“Whatever I say is a half-truth”: Arkady #Babchenko and the Hybrid Truth of War Writing #BabchenkoAlive

As I posted yesterday, I’ve been caught up in the crazy, crazy, crazy story surrounding Russian writer Arkady Babchenko’s alleged murder and subsequent “resurrection,” , with the dramatic revelation at a press conference that the whole thing had been a sting operation and that Babchenko was still very much alive. Although I had not guessed in […]

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“Brave Deeds” by David Abrams

Brave Deeds David Abrams “We double-time across Baghdad on our twelve feet, a mutant dozen-legged beetle dashing from rock to rock, confident in its shell but always careful of the soft belly underneath.” One of the bravest of the brave deeds in “Brave Deeds” may be the daring decision to narrate the book in the […]

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“Going Scapegoat: Post-9/11 Literature, Language and Culture” by David A. Buchanan

Going Scapegoat David A. Buchanan David Buchanan opens “Going Scapegoat” with a story about getting warned when setting off from a very secure American base on a very safe trip to downtown Riyadh “not to get scalped by no Injuns.” This story sets in motion his examination of scapegoating mechanisms in post-9/11 literary and cultural […]

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My Chat with Veteran and Author Brian Van Reet About Literary Creation and Military Service, Part II

Recently author Brian Van Reet and I had a long chat about art, war, life–pretty much everything.  In Part I of our conversation we discussed, among other things, the process of literary creation, the military-civilian divide, and feasibility of reinstating the draft.  The continuation of our conversation is below. EPC: I think it can be hard […]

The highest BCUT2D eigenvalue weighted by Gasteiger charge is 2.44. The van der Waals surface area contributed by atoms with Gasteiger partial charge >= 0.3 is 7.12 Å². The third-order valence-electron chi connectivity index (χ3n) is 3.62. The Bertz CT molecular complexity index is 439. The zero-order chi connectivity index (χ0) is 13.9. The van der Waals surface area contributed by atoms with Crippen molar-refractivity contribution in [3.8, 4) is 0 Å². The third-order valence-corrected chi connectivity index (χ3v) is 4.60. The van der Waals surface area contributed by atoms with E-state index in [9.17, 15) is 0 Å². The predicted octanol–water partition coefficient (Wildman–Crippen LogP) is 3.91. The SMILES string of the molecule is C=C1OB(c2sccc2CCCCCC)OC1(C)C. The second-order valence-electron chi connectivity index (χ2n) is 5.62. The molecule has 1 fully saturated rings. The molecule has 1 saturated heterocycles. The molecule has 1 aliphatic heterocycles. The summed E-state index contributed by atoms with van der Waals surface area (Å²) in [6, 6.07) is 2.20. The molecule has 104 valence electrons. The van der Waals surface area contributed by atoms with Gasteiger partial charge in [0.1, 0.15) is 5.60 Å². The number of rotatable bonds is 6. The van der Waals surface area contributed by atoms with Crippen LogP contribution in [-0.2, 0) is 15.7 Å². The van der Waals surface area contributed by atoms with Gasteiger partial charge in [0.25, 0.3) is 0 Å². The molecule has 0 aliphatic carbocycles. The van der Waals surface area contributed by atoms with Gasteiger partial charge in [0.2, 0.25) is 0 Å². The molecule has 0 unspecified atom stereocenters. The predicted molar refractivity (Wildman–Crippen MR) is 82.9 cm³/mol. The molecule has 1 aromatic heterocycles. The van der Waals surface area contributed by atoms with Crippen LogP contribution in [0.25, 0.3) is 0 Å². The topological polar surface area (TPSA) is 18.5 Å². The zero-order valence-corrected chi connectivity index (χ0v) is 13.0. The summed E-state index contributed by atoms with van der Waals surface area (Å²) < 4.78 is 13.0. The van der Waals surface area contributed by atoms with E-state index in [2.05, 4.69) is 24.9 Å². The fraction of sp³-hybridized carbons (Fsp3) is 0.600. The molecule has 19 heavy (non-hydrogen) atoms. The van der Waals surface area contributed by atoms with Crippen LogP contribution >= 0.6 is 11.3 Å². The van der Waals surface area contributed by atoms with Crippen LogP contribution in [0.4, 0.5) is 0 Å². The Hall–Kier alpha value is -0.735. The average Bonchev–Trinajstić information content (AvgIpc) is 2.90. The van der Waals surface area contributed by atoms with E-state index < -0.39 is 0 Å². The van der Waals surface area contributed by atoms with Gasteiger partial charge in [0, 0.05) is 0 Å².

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My Chat with Veteran and Author Brian Van Reet About Literary Creation and Military Service

As I work on my research about, and prepare for my class on, contemporary war writing, a number of authors and translators have graciously agreed to talk to me.  A couple of weeks ago I posted my chat with British veteran and author Andy Owen; this time it’s American Brian Van Reet, author of Spoils, […]

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My Chat with Veteran and Author Andy Owen about War, Literature, and PTSD, Part II

The New Literary War Hero of Chechnya, Iraq, and Afghanistan Image from “Ninth Company,” dir. Fyodor Bondarchuk When I began reading and writing about contemporary Russian war prose, especially connected to the Chechen wars, I thought that the Russian/Chechen experience, and the literature coming out of it, was unique.  And of course the Chechen wars […]

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